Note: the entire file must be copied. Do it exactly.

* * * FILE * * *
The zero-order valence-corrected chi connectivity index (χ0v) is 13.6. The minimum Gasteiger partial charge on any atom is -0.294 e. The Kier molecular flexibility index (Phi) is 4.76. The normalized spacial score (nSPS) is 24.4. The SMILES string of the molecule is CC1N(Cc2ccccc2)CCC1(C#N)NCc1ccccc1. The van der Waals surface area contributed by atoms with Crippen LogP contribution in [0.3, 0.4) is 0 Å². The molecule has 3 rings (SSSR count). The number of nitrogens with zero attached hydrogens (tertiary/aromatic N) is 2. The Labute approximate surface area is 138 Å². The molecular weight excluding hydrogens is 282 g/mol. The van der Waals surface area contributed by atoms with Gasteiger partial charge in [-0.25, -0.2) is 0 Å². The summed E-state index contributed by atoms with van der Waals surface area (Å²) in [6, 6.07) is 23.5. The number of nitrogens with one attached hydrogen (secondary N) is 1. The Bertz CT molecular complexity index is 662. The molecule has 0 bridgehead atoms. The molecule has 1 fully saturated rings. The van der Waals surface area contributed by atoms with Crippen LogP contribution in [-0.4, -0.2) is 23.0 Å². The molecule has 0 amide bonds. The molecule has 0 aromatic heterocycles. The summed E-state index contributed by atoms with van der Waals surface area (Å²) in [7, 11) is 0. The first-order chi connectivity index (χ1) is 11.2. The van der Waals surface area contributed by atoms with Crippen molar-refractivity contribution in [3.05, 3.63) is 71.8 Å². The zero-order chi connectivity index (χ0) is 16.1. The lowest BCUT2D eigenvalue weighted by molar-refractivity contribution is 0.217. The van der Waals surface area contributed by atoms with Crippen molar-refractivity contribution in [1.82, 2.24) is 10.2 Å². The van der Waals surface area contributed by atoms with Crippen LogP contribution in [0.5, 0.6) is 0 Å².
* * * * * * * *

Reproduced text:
The zero-order valence-corrected chi connectivity index (χ0v) is 13.6. The minimum Gasteiger partial charge on any atom is -0.294 e. The Kier molecular flexibility index (Phi) is 4.76. The normalized spacial score (nSPS) is 24.4. The SMILES string of the molecule is CC1N(Cc2ccccc2)CCC1(C#N)NCc1ccccc1. The van der Waals surface area contributed by atoms with Crippen LogP contribution in [0.3, 0.4) is 0 Å². The molecule has 3 rings (SSSR count). The number of nitrogens with zero attached hydrogens (tertiary/aromatic N) is 2. The Labute approximate surface area is 138 Å². The molecular weight excluding hydrogens is 282 g/mol. The van der Waals surface area contributed by atoms with Gasteiger partial charge in [-0.25, -0.2) is 0 Å². The summed E-state index contributed by atoms with van der Waals surface area (Å²) in [6, 6.07) is 23.5. The number of nitrogens with one attached hydrogen (secondary N) is 1. The Bertz CT molecular complexity index is 662. The molecule has 0 bridgehead atoms. The molecule has 1 fully saturated rings. The van der Waals surface area contributed by atoms with Crippen LogP contribution in [-0.4, -0.2) is 23.0 Å². The molecule has 0 amide bonds. The molecule has 0 aromatic heterocycles. The summed E-state index contributed by atoms with van der Waals surface area (Å²) in [7, 11) is 0. The first-order chi connectivity index (χ1) is 11.2. The van der Waals surface area contributed by atoms with Crippen molar-refractivity contribution in [3.05, 3.63) is 71.8 Å². The zero-order chi connectivity index (χ0) is 16.1. The lowest BCUT2D eigenvalue weighted by molar-refractivity contribution is 0.217. The van der Waals surface area contributed by atoms with Crippen molar-refractivity contribution in [1.82, 2.24) is 10.2 Å². The van der Waals surface area contributed by atoms with Crippen LogP contribution in [0.5, 0.6) is 0 Å².